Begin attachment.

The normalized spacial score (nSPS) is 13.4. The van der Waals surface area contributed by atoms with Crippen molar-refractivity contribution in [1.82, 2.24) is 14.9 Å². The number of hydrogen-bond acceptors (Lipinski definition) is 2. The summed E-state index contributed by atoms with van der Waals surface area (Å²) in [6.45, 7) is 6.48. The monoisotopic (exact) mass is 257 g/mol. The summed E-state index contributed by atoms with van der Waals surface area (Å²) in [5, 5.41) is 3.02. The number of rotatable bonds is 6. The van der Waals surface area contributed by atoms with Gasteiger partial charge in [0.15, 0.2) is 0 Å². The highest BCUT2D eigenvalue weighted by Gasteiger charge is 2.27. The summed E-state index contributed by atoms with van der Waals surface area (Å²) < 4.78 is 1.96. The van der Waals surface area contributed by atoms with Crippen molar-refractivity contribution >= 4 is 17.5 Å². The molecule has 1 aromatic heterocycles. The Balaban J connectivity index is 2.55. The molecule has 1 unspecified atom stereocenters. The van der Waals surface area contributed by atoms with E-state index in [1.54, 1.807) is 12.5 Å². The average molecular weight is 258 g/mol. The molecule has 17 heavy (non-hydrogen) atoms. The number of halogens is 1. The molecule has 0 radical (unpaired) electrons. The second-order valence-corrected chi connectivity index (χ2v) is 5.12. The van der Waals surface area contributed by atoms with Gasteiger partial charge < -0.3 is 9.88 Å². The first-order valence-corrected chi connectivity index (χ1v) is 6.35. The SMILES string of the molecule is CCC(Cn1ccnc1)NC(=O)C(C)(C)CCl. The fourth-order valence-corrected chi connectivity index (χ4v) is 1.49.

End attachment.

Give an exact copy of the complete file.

The normalized spacial score (nSPS) is 13.4. The van der Waals surface area contributed by atoms with Crippen molar-refractivity contribution in [1.82, 2.24) is 14.9 Å². The number of hydrogen-bond acceptors (Lipinski definition) is 2. The summed E-state index contributed by atoms with van der Waals surface area (Å²) in [6.45, 7) is 6.48. The monoisotopic (exact) mass is 257 g/mol. The summed E-state index contributed by atoms with van der Waals surface area (Å²) in [5, 5.41) is 3.02. The number of rotatable bonds is 6. The van der Waals surface area contributed by atoms with Gasteiger partial charge in [0.15, 0.2) is 0 Å². The highest BCUT2D eigenvalue weighted by Gasteiger charge is 2.27. The summed E-state index contributed by atoms with van der Waals surface area (Å²) < 4.78 is 1.96. The van der Waals surface area contributed by atoms with Crippen molar-refractivity contribution >= 4 is 17.5 Å². The molecule has 1 aromatic heterocycles. The Balaban J connectivity index is 2.55. The molecule has 1 unspecified atom stereocenters. The van der Waals surface area contributed by atoms with E-state index in [1.54, 1.807) is 12.5 Å². The average molecular weight is 258 g/mol. The molecule has 17 heavy (non-hydrogen) atoms. The number of halogens is 1. The molecule has 0 radical (unpaired) electrons. The second-order valence-corrected chi connectivity index (χ2v) is 5.12. The van der Waals surface area contributed by atoms with Gasteiger partial charge < -0.3 is 9.88 Å². The first-order valence-corrected chi connectivity index (χ1v) is 6.35. The SMILES string of the molecule is CCC(Cn1ccnc1)NC(=O)C(C)(C)CCl. The fourth-order valence-corrected chi connectivity index (χ4v) is 1.49.